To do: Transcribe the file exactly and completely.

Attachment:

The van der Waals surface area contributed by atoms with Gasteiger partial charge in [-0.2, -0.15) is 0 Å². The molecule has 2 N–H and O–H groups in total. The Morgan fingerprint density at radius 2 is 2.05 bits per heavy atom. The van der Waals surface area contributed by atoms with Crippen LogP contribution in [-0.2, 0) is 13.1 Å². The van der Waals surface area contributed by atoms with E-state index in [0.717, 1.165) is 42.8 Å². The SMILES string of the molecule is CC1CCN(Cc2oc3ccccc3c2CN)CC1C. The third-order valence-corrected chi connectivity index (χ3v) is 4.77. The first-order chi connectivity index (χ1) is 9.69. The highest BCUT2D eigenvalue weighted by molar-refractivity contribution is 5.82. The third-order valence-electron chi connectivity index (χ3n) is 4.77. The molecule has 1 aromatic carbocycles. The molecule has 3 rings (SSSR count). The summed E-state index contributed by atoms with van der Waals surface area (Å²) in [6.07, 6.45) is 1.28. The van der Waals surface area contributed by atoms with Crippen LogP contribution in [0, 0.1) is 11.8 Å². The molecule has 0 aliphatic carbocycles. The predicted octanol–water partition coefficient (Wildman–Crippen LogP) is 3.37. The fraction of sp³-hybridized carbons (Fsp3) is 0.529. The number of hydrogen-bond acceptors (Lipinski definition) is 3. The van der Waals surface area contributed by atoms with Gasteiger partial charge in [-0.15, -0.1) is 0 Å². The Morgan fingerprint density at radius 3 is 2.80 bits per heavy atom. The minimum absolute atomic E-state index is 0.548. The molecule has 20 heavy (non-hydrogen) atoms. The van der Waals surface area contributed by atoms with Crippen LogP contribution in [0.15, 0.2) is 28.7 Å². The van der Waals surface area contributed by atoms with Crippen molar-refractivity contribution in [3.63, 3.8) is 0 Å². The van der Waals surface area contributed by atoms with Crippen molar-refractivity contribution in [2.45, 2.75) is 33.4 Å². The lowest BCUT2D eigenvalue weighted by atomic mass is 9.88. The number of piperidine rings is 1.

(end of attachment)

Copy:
The van der Waals surface area contributed by atoms with Gasteiger partial charge in [-0.2, -0.15) is 0 Å². The molecule has 2 N–H and O–H groups in total. The Morgan fingerprint density at radius 2 is 2.05 bits per heavy atom. The van der Waals surface area contributed by atoms with Crippen LogP contribution in [-0.2, 0) is 13.1 Å². The van der Waals surface area contributed by atoms with E-state index in [0.717, 1.165) is 42.8 Å². The SMILES string of the molecule is CC1CCN(Cc2oc3ccccc3c2CN)CC1C. The third-order valence-corrected chi connectivity index (χ3v) is 4.77. The first-order chi connectivity index (χ1) is 9.69. The highest BCUT2D eigenvalue weighted by molar-refractivity contribution is 5.82. The third-order valence-electron chi connectivity index (χ3n) is 4.77. The molecule has 1 aromatic carbocycles. The molecule has 3 rings (SSSR count). The summed E-state index contributed by atoms with van der Waals surface area (Å²) in [6.07, 6.45) is 1.28. The van der Waals surface area contributed by atoms with Crippen LogP contribution in [0, 0.1) is 11.8 Å². The molecule has 0 aliphatic carbocycles. The predicted octanol–water partition coefficient (Wildman–Crippen LogP) is 3.37. The fraction of sp³-hybridized carbons (Fsp3) is 0.529. The number of hydrogen-bond acceptors (Lipinski definition) is 3. The van der Waals surface area contributed by atoms with Gasteiger partial charge in [-0.15, -0.1) is 0 Å². The Morgan fingerprint density at radius 3 is 2.80 bits per heavy atom. The minimum absolute atomic E-state index is 0.548. The molecule has 20 heavy (non-hydrogen) atoms. The van der Waals surface area contributed by atoms with Crippen LogP contribution in [0.15, 0.2) is 28.7 Å². The van der Waals surface area contributed by atoms with Crippen molar-refractivity contribution in [3.63, 3.8) is 0 Å². The van der Waals surface area contributed by atoms with Crippen molar-refractivity contribution in [2.45, 2.75) is 33.4 Å². The lowest BCUT2D eigenvalue weighted by atomic mass is 9.88. The number of piperidine rings is 1.